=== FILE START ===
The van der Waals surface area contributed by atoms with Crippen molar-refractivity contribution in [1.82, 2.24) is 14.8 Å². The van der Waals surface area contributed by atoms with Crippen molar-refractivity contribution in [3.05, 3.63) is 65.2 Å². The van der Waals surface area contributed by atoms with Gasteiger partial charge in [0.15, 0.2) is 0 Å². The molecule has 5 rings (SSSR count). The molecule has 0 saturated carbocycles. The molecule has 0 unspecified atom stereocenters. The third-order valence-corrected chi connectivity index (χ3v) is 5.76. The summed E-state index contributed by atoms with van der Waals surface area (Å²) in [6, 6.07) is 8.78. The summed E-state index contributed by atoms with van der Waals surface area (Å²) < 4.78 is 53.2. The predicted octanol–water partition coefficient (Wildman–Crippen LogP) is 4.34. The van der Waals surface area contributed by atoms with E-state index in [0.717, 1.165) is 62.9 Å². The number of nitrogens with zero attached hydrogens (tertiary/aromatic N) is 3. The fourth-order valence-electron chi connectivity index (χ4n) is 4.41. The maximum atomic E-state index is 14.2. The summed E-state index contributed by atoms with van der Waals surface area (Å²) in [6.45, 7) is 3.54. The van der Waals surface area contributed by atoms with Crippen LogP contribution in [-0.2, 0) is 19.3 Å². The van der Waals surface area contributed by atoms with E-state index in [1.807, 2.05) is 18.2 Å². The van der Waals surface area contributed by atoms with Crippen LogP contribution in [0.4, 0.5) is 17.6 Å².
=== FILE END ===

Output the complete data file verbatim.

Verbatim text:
The van der Waals surface area contributed by atoms with Crippen molar-refractivity contribution in [1.82, 2.24) is 14.8 Å². The van der Waals surface area contributed by atoms with Crippen molar-refractivity contribution in [3.05, 3.63) is 65.2 Å². The van der Waals surface area contributed by atoms with Gasteiger partial charge in [0.15, 0.2) is 0 Å². The molecule has 5 rings (SSSR count). The molecule has 0 saturated carbocycles. The molecule has 0 unspecified atom stereocenters. The third-order valence-corrected chi connectivity index (χ3v) is 5.76. The summed E-state index contributed by atoms with van der Waals surface area (Å²) in [6, 6.07) is 8.78. The summed E-state index contributed by atoms with van der Waals surface area (Å²) < 4.78 is 53.2. The predicted octanol–water partition coefficient (Wildman–Crippen LogP) is 4.34. The van der Waals surface area contributed by atoms with E-state index in [0.717, 1.165) is 62.9 Å². The number of nitrogens with zero attached hydrogens (tertiary/aromatic N) is 3. The fourth-order valence-electron chi connectivity index (χ4n) is 4.41. The maximum atomic E-state index is 14.2. The summed E-state index contributed by atoms with van der Waals surface area (Å²) in [6.45, 7) is 3.54. The van der Waals surface area contributed by atoms with Crippen LogP contribution in [-0.2, 0) is 19.3 Å². The van der Waals surface area contributed by atoms with E-state index in [1.807, 2.05) is 18.2 Å². The van der Waals surface area contributed by atoms with Crippen LogP contribution in [0.4, 0.5) is 17.6 Å².